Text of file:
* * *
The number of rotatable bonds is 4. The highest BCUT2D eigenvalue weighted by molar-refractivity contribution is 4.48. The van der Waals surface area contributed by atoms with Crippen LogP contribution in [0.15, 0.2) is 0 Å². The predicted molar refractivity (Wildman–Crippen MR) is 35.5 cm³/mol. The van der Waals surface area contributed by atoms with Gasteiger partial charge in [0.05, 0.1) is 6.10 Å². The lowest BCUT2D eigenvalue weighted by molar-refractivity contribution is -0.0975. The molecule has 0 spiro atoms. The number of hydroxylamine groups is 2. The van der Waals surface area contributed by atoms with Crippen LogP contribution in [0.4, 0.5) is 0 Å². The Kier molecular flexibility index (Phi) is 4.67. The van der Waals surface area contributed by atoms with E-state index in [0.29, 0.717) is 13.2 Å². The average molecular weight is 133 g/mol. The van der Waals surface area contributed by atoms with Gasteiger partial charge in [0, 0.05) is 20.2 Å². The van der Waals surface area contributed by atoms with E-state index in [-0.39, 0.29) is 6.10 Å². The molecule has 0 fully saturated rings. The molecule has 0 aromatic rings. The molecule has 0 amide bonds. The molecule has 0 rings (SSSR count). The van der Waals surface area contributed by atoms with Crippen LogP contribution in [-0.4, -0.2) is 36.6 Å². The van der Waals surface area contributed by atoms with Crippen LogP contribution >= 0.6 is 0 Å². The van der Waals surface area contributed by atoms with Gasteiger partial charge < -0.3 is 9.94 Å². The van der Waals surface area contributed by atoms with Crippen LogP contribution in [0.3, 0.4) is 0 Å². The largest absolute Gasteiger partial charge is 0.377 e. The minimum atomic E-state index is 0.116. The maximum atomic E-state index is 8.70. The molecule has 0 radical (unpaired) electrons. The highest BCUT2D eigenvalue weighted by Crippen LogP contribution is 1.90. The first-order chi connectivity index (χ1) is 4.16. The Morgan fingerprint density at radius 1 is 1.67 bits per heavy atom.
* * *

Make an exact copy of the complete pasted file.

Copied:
The number of rotatable bonds is 4. The highest BCUT2D eigenvalue weighted by molar-refractivity contribution is 4.48. The van der Waals surface area contributed by atoms with Crippen LogP contribution in [0.15, 0.2) is 0 Å². The predicted molar refractivity (Wildman–Crippen MR) is 35.5 cm³/mol. The van der Waals surface area contributed by atoms with Gasteiger partial charge in [0.05, 0.1) is 6.10 Å². The lowest BCUT2D eigenvalue weighted by molar-refractivity contribution is -0.0975. The molecule has 0 spiro atoms. The number of hydroxylamine groups is 2. The van der Waals surface area contributed by atoms with Crippen LogP contribution in [0.4, 0.5) is 0 Å². The Kier molecular flexibility index (Phi) is 4.67. The van der Waals surface area contributed by atoms with E-state index in [0.29, 0.717) is 13.2 Å². The average molecular weight is 133 g/mol. The van der Waals surface area contributed by atoms with Gasteiger partial charge in [0, 0.05) is 20.2 Å². The van der Waals surface area contributed by atoms with E-state index in [-0.39, 0.29) is 6.10 Å². The molecule has 0 fully saturated rings. The molecule has 0 aromatic rings. The molecule has 0 amide bonds. The molecule has 0 rings (SSSR count). The van der Waals surface area contributed by atoms with Crippen LogP contribution in [-0.4, -0.2) is 36.6 Å². The van der Waals surface area contributed by atoms with Crippen LogP contribution >= 0.6 is 0 Å². The van der Waals surface area contributed by atoms with Gasteiger partial charge < -0.3 is 9.94 Å². The van der Waals surface area contributed by atoms with Crippen LogP contribution in [0.3, 0.4) is 0 Å². The largest absolute Gasteiger partial charge is 0.377 e. The minimum atomic E-state index is 0.116. The maximum atomic E-state index is 8.70. The molecule has 0 radical (unpaired) electrons. The highest BCUT2D eigenvalue weighted by Crippen LogP contribution is 1.90. The first-order chi connectivity index (χ1) is 4.16. The Morgan fingerprint density at radius 1 is 1.67 bits per heavy atom.